The Lone Female Presidential Contender In Zambia Seeks to End Gender Stereotypes


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Women welcome Edith Nawakwi to Choma, a town in southern Zambia. Nawakwi is so far the only female presidential candidate in elections set for August. Prudence Phiri, GPJ Zambia

There are few women in Zambian politics, but the only female presidential candidate hopes her run for her country’s top office will encourage others to take leadership roles.

LUSAKA, ZAMBIA – When Edith Nawakwi, leader of the Forum for Democracy and Development party, stands, the people in the crowd dance, whistle and ululate.

Nawakwi, 56, joins in the dancing, then addresses the cheering crowd. She’s likely to be the only female candidate in this year’s presidential elections, and she says she hopes people will look beyond her gender and elect her to lead Zambia.

“I bring to the political arena a voice of wisdom,” she says. “People should vote for me not because of my gender but because of what I am able to deliver to them.”

If Nawakwi wins the Aug. 11 election, she will be the first female president in the country’s history. To do that, she’d have to overcome challenges she faced in 2015, when she ran in an election after the death of the sitting president. Of 1.6 million votes cast, Nawakwi took about 15,300, according to Zambia’s Electoral Commission. Edgar Lungu won that election with more than 800,000 votes, and the second-place candidate took more than 780,000.

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A crowd listens to Edith Nawakwi in Choma, where she went to support a start-up grants program for small-scale farmers.

Prudence Phiri, GPJ Zambia

Nawakwi also ran for president in 2011. She took about a quarter of 1 percent of the votes that year, the Electoral Commission reported.

That record doesn’t discourage her. Instead, Nawakwi hopes her rise in politics will inspire other women to run for political office, and that it will eliminate stereotypes that hinder women from leadership roles.

“Power by its nature, no one will give it to you,” she says. “You have to go out there and get it.”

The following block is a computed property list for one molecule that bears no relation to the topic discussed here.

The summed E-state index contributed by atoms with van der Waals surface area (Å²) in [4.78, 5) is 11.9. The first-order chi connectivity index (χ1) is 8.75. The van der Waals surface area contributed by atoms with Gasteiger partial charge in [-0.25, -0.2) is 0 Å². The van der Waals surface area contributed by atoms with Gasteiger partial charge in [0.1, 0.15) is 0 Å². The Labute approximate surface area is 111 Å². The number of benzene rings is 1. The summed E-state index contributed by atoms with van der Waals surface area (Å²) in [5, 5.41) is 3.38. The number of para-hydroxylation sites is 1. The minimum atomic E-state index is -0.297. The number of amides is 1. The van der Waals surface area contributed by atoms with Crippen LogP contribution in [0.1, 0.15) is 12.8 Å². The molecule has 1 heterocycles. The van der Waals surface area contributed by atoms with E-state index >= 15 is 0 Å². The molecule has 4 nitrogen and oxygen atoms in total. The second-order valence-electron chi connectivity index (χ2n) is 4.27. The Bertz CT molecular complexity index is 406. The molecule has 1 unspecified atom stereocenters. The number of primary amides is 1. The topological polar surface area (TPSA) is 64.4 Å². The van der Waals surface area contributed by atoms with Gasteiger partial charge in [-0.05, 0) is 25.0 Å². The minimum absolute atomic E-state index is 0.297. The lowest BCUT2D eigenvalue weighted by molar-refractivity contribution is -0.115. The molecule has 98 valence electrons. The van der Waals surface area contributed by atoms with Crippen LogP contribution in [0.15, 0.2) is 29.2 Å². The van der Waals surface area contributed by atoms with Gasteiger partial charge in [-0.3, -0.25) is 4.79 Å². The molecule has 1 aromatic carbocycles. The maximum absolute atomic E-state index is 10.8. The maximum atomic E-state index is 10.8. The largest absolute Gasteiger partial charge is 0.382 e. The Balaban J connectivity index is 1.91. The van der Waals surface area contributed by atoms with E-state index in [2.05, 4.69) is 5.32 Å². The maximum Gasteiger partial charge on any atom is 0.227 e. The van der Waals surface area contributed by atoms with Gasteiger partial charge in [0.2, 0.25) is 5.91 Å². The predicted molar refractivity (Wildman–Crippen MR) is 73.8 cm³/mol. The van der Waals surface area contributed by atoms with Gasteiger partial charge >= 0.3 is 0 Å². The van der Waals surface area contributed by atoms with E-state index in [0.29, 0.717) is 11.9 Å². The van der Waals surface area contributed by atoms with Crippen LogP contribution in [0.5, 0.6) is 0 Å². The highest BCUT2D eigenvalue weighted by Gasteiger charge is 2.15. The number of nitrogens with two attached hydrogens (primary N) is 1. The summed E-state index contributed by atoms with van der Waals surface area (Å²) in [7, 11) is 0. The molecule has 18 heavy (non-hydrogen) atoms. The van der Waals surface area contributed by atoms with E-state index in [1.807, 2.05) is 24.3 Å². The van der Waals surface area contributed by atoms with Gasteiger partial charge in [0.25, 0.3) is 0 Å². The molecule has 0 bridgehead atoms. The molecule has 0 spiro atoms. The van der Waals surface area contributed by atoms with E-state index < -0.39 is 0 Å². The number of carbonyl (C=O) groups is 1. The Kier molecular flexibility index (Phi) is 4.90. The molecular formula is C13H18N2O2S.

I think Africa in general will heal the wounds of poverty when mothers become the caretakers of our governments.

Zambia’s political arena is dominated by men. About 14 percent of parliamentarians are women. Of 25 government ministers, only seven are women. That number includes Vice President Inonge Wina, the first woman to rise to that position.

There are over 40 political parties in the country, the Ministry of Home Affairs says, though the vast majority of those parties are not active. Nawakwi’s party is the only one with a female leader.

Countries with women leaders have achieved stability and growth, she says.

“When women are in charge, they truly deliver,” she says, noting Germany’s Angela Merkel and Liberia’s Ellen Johnson Sirleaf.

“I think Africa in general will heal the wounds of poverty when mothers become the caretakers of our governments,” she says.

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Nawakwi speaks to Muslim women in Lusaka, Zambia’s capital, about women in leadership.

Prudence Phiri, GPJ Zambia

Patriarchal beliefs and the commercialization of politics have marginalized women from political leadership, says Juliet Kaira Chibuta, the executive director for the Zambia National Women’s Lobby, an organization that advocates representation and participation of women in decision-making.

“To be in politics, one needs money, and most of our women do not have the financial muscle,” Chibuta says. “Even the political parties, when adopting candidates, they look at who can contribute financially to the party. That disadvantages most women.”

Violence in politics also scares women away, she says.

“Sometimes politics turns violent, people become physical and sometimes start insulting each other, and most women cannot handle that, so they stay away,” Chibuta says.

Nawakwi says she’s been fighting for the inclusion of women in governance, but nothing has changed.

“We need to move from the rhetoric of thinking that women are looking for charity,” she says. “We are looking to show the world that we can deliver.”

The ground has shaken, and Zambians are ready to have a woman who they believe will deliver.

Gloria Banda, a supporter of Nawakwi’s party, says parents have the responsibility to eliminate stereotypes in politics by the way they raise their children.

“The problem is society believes that women can’t be leaders, but that can change starting with us the parents,” Banda says. “We need to bring up children in a manner that makes them understand that they are equal.”

Nkandu Luo, minister of gender and child development, says that by ratifying the National Gender Policy, the government has shown its commitment in encouraging women to participate in decision making. The policy says the “government is making concerted efforts to promote employment of women at higher levels.”

Nawakwi says her third-place win in last year’s elections shows that Zambia is ready for a female president.

“The ground has shaken, and Zambians are ready to have a woman who they believe will deliver,” she says.


Prudence Phiri, GPJ, translated some interviews from Nyanja.